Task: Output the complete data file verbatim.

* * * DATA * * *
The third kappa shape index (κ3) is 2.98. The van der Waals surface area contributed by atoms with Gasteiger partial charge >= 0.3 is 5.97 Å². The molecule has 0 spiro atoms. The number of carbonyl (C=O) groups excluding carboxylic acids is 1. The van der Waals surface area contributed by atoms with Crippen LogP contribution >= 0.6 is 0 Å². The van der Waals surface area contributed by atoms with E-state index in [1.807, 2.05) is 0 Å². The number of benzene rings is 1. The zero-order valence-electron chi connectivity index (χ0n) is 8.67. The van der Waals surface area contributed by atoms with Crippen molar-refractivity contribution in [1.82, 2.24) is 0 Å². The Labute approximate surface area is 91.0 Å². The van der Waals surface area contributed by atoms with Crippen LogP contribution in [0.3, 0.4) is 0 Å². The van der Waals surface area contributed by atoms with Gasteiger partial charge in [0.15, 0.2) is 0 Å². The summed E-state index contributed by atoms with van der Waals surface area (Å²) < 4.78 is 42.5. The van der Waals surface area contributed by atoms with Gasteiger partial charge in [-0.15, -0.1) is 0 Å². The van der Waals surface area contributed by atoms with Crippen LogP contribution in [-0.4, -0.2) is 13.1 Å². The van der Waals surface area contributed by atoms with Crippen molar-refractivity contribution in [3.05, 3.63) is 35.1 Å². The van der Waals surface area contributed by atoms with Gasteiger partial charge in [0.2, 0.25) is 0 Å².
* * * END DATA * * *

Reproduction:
The third kappa shape index (κ3) is 2.98. The van der Waals surface area contributed by atoms with Gasteiger partial charge >= 0.3 is 5.97 Å². The molecule has 0 spiro atoms. The number of carbonyl (C=O) groups excluding carboxylic acids is 1. The van der Waals surface area contributed by atoms with Crippen LogP contribution >= 0.6 is 0 Å². The van der Waals surface area contributed by atoms with E-state index in [1.807, 2.05) is 0 Å². The number of benzene rings is 1. The zero-order valence-electron chi connectivity index (χ0n) is 8.67. The van der Waals surface area contributed by atoms with Crippen molar-refractivity contribution in [1.82, 2.24) is 0 Å². The Labute approximate surface area is 91.0 Å². The van der Waals surface area contributed by atoms with Crippen LogP contribution in [0.3, 0.4) is 0 Å². The van der Waals surface area contributed by atoms with Gasteiger partial charge in [0.15, 0.2) is 0 Å². The summed E-state index contributed by atoms with van der Waals surface area (Å²) < 4.78 is 42.5. The van der Waals surface area contributed by atoms with Gasteiger partial charge in [-0.15, -0.1) is 0 Å². The van der Waals surface area contributed by atoms with Crippen LogP contribution in [-0.4, -0.2) is 13.1 Å². The van der Waals surface area contributed by atoms with Crippen molar-refractivity contribution in [3.05, 3.63) is 35.1 Å². The van der Waals surface area contributed by atoms with Gasteiger partial charge in [0.2, 0.25) is 0 Å².